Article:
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Developing the First Graphene Biosensors

By July 27, 2017 December 1st, 2017 2016-2018 Blog Posts

In the fiercely competitive world of drug discovery, researchers who can quickly bring new drugs to clinical trial at reduced cost are ahead of the game. In order to evaluate new drugs, researchers typically test candidate compounds using large and complex optical systems that can require days of training to use and hundreds of thousands of dollars to purchase.

Graphene-based systems have the potential to offer an alternative method of testing with none of these drawbacks, but up until recently, graphene has proven difficult to harness. While graphene offers excellent electrical conductivity, high surface area, and unique biocompatibility, integrating it into standard high-volume production processes has been impossible. Until now.

Not Garden-variety Graphene

Partnering with Nanomedical Diagnostics, we have broken through to solve the long-standing puzzle of how to integrate graphene into traditional MEMS processing, enabling us to manufacture this novel sensor.

Everyday graphene can’t be used for biosensors if highly sensitive results are the goal. Only defect-free graphene will work. Given that graphene is a relatively new material, the reality of depositing other materials on top of it was uncharted territory for our company. Rising to the challenge, we worked closely with Nanomedical Diagnostics to develop processes that, when complete, produce several hundred chips from each finished wafer, and the first commercially available biosensor.

graphene biosensors rogue valley microdevices memsNanomedical Diagnostics had stringent requirements and a unique design in mind when creating its Agile R100, its label-free kinetic binding assay. For example, exposure to standard lithography chemistries was out. A high sensitivity to solvent residue required the application of novel capping and passivation techniques. Nanomedical Diagnostics also required a process that would enable graphene growth to make large-scale manufacturing possible.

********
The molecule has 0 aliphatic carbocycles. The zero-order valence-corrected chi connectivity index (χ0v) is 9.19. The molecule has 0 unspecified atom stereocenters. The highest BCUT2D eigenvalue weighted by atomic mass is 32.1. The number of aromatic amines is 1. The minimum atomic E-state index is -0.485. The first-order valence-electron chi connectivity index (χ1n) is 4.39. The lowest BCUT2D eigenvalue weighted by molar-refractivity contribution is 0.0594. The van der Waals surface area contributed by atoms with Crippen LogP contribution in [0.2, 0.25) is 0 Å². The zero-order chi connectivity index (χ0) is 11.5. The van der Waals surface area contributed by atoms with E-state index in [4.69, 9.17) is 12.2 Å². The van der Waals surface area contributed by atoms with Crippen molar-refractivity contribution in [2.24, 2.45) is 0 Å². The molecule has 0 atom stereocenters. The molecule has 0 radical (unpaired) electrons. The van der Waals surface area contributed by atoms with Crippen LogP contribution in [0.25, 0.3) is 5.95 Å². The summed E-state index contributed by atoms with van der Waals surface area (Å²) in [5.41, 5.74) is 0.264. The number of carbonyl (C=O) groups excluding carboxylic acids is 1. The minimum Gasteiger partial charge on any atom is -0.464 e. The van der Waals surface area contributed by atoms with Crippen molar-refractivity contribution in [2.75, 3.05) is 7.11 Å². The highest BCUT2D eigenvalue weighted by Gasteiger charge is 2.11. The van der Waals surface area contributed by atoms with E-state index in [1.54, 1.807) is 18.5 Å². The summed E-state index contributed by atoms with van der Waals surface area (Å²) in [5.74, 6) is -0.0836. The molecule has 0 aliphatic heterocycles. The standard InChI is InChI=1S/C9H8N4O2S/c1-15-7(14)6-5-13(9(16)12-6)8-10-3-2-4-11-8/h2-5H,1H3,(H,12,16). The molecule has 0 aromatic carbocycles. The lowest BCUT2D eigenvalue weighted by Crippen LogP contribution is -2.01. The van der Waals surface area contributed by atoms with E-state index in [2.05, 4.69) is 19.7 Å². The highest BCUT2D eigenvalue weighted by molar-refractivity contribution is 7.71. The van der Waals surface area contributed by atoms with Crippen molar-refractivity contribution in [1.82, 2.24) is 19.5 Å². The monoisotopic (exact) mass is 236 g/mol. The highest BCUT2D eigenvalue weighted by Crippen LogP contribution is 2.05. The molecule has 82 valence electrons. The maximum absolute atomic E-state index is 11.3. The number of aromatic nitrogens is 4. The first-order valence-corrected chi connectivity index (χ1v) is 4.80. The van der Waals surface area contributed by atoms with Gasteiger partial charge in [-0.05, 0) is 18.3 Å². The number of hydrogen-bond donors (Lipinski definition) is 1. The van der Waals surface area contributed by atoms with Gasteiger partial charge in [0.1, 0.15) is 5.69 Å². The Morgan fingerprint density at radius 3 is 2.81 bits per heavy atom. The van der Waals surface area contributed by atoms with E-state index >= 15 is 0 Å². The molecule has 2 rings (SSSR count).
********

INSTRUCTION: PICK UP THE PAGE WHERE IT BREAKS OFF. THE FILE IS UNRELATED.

An important consideration is that the Agile R100, like the human body, uses an all-electrical technique to transmit data. As such, it measures conductance rather than changes in mass, enabling detection in complex samples and of small molecules with no lower size limit.

Agile R100 checks all the boxes. It’s small enough for a benchtop. It’s affordable and does not require special training for use. It also uses small sample sizes, giving small-molecule therapeutics researchers more control over the characterization of their molecules to make more informed and earlier decisions in the drug discovery process.

Although there was very little useful information on incorporating graphene into MEMS device fabrication when we first began working with Nanomedical Diagnostics, we embraced our voyage into the unknown because we were excited about working with a talented team on such a worthy project. We look forward to future journeys with new partners.

Read the case study here.